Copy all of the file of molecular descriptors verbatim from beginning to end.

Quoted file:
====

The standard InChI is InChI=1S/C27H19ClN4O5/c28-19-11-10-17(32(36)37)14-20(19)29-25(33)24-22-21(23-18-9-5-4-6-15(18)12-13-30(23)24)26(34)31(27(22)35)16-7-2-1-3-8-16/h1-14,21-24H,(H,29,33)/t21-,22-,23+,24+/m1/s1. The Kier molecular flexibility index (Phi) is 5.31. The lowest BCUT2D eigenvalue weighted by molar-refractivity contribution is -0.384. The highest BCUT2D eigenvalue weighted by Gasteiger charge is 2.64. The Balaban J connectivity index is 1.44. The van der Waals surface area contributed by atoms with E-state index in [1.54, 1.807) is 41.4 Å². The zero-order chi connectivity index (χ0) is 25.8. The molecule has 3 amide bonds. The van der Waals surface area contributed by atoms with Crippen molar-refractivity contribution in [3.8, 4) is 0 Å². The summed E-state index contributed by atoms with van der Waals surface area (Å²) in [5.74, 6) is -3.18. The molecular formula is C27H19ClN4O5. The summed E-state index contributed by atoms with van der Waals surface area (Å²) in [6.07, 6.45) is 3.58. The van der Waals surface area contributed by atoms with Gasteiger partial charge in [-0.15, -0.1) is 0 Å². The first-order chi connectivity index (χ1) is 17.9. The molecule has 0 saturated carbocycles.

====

The standard InChI is InChI=1S/C27H19ClN4O5/c28-19-11-10-17(32(36)37)14-20(19)29-25(33)24-22-21(23-18-9-5-4-6-15(18)12-13-30(23)24)26(34)31(27(22)35)16-7-2-1-3-8-16/h1-14,21-24H,(H,29,33)/t21-,22-,23+,24+/m1/s1. The Kier molecular flexibility index (Phi) is 5.31. The lowest BCUT2D eigenvalue weighted by molar-refractivity contribution is -0.384. The highest BCUT2D eigenvalue weighted by Gasteiger charge is 2.64. The Balaban J connectivity index is 1.44. The van der Waals surface area contributed by atoms with E-state index in [1.54, 1.807) is 41.4 Å². The zero-order chi connectivity index (χ0) is 25.8. The molecule has 3 amide bonds. The van der Waals surface area contributed by atoms with Crippen molar-refractivity contribution in [3.8, 4) is 0 Å². The summed E-state index contributed by atoms with van der Waals surface area (Å²) in [5.74, 6) is -3.18. The molecular formula is C27H19ClN4O5. The summed E-state index contributed by atoms with van der Waals surface area (Å²) in [6.07, 6.45) is 3.58. The van der Waals surface area contributed by atoms with Gasteiger partial charge in [-0.15, -0.1) is 0 Å². The first-order chi connectivity index (χ1) is 17.9. The molecule has 0 saturated carbocycles.